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A plan to enlarge and modernize Harlem Hospital Center was announced at the hospital in April by Mayor Michael R. Bloomberg and Health and Hospitals Corporation President Dr. Benjamin Chu. The five-year, $225.5 million project will improve the center's physical and therapeutic environment and offer more state-of-the-art services to Harlem and its surrounding neighborhoods.

"Today's announcement means that when finished, Harlem Hospital will be among the most technologically advanced hospitals – public or private – in the city," Mayor Bloomberg said.

Dr. Gerald Fischbach, executive vice president and dean, and Dr. John Palmer, executive director of Harlem Hospital, thanked the mayor for his commitment to providing high quality health care to all New Yorkers.

Harlem Hospital, located at 135th Street and Lenox Avenue, is now comprised of seven buildings spread over two blocks. The upgrade will expand the hospital by 20,000 square feet. Another 150,000 square feet of new space will be built and 183,000 square feet of existing space will be renovated. Three obsolete buildings will be torn down. In addition, a new patient pavilion will be built on Lenox Avenue from 136th to 137th Streets to house the hospital's new Emergency Department.

Harlem Hospital, founded in 1887, has been affiliated with the College of Physicians and Surgeons at Columbia University since 1962. The hospital's residency program is a national leader in the training of African-American physicians.

Barry H. Honig, professor of biochemistry and molecular biophysics and Howard Hughes Medical Institute investigator, was elected to the National Academy of Sciences in recognition of his distinguished and continuing achievements in original research.

Yaakov Stern, professor of clinical neuropsychology and member of the Taub Institute for Research on Alzheimer's Disease and the Aging Brain, has received the Mirapex Victories Research Award for his accomplishments in the field of Parkinson's disease and nonmotor symptomatology research. The award was presented in Central Park, during the opening ceremonies of the Parkinson Alliance's Unity Walk in April.

Bruce Levin, professor and chairman, Department of Biostatistics, Mailman School of Public Health, was invited to be the 16th Annual Charles Odoroff Memorial Lecturer at the University of Rochester Department of Biostatistics and Computational Biology in April. The title of Dr. Levin's talk was "A Generalization of the Levin-Robbins Procedure for Binomial Subset Selection and Recruitment Problems." Previous lecturers include some of the most influential biostatisticians in the world.

Three P&S students, Nils P. Johnson'04, David Y. Kim'06, and Michael E. Sughrue'05, and Jennifer A. Frontera, a neurology resident, have been awarded 2004 American Medical Association Foundation seed research grants. The AMA established the seed research grant program for medical students and residents to help them conduct small projects to get involved in applied and clinical research.

The Center for Endometriosis in the Department of Obstetrics and Gynecology has received a $100,000 donation from private donor, Christina Dow. The gift will be applied toward endometriosis and stem cell research.

Nursing Poster Session

The School of Nursing's honor society, the Alpha Zeta chapter of Sigma Theta Tau International Honor Society of Nursing, hosted a student evidence-based practice poster session in April. Undergraduate and graduate nursing students presented their evidence-based practice posters as well as the unique research of the SON master's and doctoral degree candidates. During this session Alpha Zeta celebrated two grants. Student Kathleen Fagan, whose faculty adviser is Dr. Mary Byrne, professor of clinical nursing, received a grant for her study, "Smoking Cessation Counseling Efficacy." Student Charlotte Cabello, whose faculty adviser is Dr. Janice Smolowitz, assistant professor of clinical nursing, received a grant for her study, "The Meaning of the Experience of Being a Liver Donor." Pictured above are, from left, Dr. Smolowitz, Charlotte Cabello, Amy Weinberg, president of Alpha Zeta, Kathleen Fagan, and Dr. Mary Byrne.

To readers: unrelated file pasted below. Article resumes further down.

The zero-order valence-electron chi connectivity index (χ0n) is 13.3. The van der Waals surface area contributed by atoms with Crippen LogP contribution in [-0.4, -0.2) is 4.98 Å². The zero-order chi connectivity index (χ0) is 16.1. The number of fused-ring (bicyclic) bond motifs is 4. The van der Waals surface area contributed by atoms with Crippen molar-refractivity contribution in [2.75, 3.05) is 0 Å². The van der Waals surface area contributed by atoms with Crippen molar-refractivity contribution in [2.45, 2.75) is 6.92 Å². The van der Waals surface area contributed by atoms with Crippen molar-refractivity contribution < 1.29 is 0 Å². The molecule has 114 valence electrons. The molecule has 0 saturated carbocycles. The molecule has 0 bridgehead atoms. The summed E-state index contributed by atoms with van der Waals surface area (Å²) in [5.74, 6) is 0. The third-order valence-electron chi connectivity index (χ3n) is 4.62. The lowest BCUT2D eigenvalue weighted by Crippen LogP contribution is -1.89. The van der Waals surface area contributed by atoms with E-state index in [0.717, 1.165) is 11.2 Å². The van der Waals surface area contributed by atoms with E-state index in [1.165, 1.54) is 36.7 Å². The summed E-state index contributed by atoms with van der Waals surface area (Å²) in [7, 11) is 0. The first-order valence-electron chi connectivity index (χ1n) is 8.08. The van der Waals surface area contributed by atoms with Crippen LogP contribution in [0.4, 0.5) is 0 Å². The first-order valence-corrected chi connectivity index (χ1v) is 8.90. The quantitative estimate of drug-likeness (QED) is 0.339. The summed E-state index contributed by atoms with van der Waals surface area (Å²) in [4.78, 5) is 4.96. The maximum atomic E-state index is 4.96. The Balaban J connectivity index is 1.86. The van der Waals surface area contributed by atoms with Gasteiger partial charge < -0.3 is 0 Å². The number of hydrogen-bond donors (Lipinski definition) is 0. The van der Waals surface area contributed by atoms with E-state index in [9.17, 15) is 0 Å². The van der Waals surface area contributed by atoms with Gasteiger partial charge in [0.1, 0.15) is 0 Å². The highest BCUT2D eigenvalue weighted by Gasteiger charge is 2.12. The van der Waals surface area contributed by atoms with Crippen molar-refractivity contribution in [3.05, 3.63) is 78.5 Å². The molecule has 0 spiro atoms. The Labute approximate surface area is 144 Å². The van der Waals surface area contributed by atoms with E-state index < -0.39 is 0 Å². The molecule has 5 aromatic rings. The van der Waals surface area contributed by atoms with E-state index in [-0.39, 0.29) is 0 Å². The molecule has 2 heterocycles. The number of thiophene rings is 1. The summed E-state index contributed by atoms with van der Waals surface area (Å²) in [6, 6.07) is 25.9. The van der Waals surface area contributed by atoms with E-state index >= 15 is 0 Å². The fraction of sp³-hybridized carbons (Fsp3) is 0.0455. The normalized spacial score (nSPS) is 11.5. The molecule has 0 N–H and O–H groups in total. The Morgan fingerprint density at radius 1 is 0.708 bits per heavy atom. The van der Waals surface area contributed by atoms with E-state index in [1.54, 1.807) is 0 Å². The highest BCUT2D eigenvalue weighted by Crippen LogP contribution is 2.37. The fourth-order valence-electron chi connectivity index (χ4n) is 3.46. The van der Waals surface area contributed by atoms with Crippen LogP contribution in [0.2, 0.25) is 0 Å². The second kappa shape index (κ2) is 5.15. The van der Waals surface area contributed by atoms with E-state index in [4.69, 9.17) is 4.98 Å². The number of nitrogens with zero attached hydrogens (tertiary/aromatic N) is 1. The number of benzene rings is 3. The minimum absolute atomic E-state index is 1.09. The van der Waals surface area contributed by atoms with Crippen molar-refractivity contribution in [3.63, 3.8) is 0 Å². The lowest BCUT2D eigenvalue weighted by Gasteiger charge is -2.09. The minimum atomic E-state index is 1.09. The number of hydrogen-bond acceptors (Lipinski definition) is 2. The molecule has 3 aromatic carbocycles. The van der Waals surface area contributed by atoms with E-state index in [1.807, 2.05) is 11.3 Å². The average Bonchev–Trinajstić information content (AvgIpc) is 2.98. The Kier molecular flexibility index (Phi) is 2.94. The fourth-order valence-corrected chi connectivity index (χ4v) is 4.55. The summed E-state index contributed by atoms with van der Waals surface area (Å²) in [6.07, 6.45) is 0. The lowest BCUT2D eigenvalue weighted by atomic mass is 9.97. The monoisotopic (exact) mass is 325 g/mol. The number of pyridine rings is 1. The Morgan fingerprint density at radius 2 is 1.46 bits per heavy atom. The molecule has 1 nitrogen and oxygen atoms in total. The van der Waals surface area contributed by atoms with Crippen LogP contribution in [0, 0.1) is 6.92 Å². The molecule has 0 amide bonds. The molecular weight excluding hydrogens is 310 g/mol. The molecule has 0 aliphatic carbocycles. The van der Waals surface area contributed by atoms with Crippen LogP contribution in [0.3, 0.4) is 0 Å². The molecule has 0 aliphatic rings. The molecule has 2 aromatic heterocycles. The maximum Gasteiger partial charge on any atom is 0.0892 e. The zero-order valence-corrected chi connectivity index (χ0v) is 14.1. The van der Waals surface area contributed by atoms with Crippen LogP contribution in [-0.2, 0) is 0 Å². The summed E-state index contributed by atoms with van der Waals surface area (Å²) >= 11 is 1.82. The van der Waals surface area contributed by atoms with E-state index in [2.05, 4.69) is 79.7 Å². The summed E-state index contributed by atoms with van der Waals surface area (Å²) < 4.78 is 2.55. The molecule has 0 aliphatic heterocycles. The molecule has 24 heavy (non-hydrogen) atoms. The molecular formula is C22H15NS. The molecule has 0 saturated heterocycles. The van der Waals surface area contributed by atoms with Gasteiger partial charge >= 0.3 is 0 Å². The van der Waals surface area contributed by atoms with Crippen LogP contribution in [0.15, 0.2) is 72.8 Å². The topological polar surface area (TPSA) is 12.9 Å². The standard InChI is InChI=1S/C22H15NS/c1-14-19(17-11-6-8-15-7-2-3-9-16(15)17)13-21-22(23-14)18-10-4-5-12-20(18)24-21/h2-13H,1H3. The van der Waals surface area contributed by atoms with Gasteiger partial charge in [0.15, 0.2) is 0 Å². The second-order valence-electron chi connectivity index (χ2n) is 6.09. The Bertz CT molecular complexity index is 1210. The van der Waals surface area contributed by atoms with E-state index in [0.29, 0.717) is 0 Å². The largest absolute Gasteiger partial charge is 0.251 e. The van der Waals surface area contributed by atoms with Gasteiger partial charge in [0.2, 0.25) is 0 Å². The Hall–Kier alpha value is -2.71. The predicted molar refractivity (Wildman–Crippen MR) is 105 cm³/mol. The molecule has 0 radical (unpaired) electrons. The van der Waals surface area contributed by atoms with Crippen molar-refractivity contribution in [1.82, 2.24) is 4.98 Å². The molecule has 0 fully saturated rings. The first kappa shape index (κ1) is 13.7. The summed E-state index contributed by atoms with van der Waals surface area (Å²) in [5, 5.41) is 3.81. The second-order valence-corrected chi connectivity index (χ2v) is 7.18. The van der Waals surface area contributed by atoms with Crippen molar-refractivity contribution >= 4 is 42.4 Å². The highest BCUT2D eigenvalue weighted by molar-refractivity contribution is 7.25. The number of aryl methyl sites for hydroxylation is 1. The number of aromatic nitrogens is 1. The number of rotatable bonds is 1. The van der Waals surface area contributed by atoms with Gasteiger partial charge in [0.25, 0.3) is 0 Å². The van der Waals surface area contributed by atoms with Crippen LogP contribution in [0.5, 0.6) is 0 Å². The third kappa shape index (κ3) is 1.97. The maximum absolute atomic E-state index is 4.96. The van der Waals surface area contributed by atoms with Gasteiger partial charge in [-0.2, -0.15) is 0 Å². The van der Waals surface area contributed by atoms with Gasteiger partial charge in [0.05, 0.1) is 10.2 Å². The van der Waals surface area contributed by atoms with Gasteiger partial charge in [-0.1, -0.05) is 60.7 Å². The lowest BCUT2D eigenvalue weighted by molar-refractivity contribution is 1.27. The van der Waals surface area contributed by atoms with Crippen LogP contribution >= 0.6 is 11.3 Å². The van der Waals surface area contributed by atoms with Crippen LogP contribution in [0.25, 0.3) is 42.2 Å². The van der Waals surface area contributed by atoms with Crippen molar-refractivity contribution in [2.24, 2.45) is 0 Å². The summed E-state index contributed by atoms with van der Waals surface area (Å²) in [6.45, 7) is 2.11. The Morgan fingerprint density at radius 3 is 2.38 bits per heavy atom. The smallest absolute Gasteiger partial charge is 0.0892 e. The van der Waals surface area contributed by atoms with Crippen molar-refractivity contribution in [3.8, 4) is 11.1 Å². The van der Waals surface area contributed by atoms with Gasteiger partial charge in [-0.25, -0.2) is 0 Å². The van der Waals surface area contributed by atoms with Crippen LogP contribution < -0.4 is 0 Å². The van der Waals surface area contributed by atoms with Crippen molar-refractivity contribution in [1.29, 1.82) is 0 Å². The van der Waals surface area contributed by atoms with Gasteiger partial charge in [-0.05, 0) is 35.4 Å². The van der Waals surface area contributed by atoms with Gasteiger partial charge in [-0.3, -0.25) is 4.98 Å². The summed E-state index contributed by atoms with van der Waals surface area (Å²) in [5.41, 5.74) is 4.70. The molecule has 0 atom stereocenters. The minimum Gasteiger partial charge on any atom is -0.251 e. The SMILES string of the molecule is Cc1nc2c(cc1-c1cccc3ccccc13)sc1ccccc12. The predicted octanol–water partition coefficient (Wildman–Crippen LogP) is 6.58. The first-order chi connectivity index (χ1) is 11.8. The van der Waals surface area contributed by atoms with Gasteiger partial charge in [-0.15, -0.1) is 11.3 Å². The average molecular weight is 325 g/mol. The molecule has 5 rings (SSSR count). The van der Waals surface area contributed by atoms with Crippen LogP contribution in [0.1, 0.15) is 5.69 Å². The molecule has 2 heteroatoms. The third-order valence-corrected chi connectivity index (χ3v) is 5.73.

Compassionate Medicine

Rebecca Kurth, associate professor of clinical medicine, was chosen by P&S students as a nominee for the 2003 Association of American Medical Colleges (AAMC) Humanism in Medicine Award. Dr. Kurth's nomination, one of 50 nationally, distinguishes her as the P&S faculty member the students feel embodies the finest qualities in a teacher of healing and who exemplifies humanism in medicine. Gerald Fischbach, executive vice president and dean, presented her with a plaque from the AAMC, with support from the Pfizer Medical Humanities Initiative, on April 14 in the Riverview Lounge in the Hammer Health Sciences Center. Dr. Kurth, in accepting the award, told her students, "You owe it to your patients to be competent and dutiful. You owe it to yourself to be compassionate."

AMDeC Launches Web Guide to Research in New York

Academic Medicine Development Company (AMDeC), a state-wide consortium of 39 medical research institutions that includes Columbia, has developed the BioResource Network, an Internet-based guide to biomedical research in New York at medical schools, academic health centers, and other research institutions. The Web site ( aims to promote information sharing and interaction among New York's research institutions, the life sciences industry and biotechnology firms regarding the latest basic science and clinical research.

New Global Health Training & Education Web site

The Office of Global Health Training and Education launched a Web site (
) in mid-April as a resource for CUMC students interested in gaining practical experience in global health. Students can use the database to find information on exchange agreements with institutions abroad, read student evaluations of trips abroad, obtain contact information for setting up new student opportunities, and find funding information. The site also has links to other global health resources such as the Columbia Global Health Online Directory, student organizations, and upcoming CUMC events.